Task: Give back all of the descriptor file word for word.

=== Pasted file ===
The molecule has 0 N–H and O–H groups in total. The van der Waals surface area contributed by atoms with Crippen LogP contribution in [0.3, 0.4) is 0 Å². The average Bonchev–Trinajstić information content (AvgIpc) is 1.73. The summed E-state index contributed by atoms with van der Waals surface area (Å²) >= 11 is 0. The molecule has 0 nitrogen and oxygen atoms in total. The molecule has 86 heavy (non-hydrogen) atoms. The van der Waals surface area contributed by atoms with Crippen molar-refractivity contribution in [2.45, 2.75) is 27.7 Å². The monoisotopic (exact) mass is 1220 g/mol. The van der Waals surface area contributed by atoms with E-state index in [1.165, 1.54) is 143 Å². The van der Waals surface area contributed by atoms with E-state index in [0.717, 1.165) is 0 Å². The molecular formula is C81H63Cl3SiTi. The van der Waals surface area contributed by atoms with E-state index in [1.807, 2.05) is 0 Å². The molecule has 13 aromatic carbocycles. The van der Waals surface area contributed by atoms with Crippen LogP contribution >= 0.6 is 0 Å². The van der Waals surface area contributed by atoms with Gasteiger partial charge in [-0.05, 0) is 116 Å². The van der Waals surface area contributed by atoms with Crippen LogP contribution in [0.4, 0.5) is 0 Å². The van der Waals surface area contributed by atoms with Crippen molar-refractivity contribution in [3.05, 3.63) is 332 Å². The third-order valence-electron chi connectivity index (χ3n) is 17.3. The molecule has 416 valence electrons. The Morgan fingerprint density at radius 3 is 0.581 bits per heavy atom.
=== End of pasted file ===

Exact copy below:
The molecule has 0 N–H and O–H groups in total. The van der Waals surface area contributed by atoms with Crippen LogP contribution in [0.3, 0.4) is 0 Å². The average Bonchev–Trinajstić information content (AvgIpc) is 1.73. The summed E-state index contributed by atoms with van der Waals surface area (Å²) >= 11 is 0. The molecule has 0 nitrogen and oxygen atoms in total. The molecule has 86 heavy (non-hydrogen) atoms. The van der Waals surface area contributed by atoms with Crippen molar-refractivity contribution in [2.45, 2.75) is 27.7 Å². The monoisotopic (exact) mass is 1220 g/mol. The van der Waals surface area contributed by atoms with E-state index in [1.165, 1.54) is 143 Å². The van der Waals surface area contributed by atoms with E-state index in [0.717, 1.165) is 0 Å². The molecular formula is C81H63Cl3SiTi. The van der Waals surface area contributed by atoms with E-state index in [1.807, 2.05) is 0 Å². The molecule has 13 aromatic carbocycles. The van der Waals surface area contributed by atoms with Crippen LogP contribution >= 0.6 is 0 Å². The van der Waals surface area contributed by atoms with Gasteiger partial charge in [-0.05, 0) is 116 Å². The van der Waals surface area contributed by atoms with Crippen LogP contribution in [0.4, 0.5) is 0 Å². The van der Waals surface area contributed by atoms with Crippen molar-refractivity contribution in [3.05, 3.63) is 332 Å². The third-order valence-electron chi connectivity index (χ3n) is 17.3. The molecule has 416 valence electrons. The Morgan fingerprint density at radius 3 is 0.581 bits per heavy atom.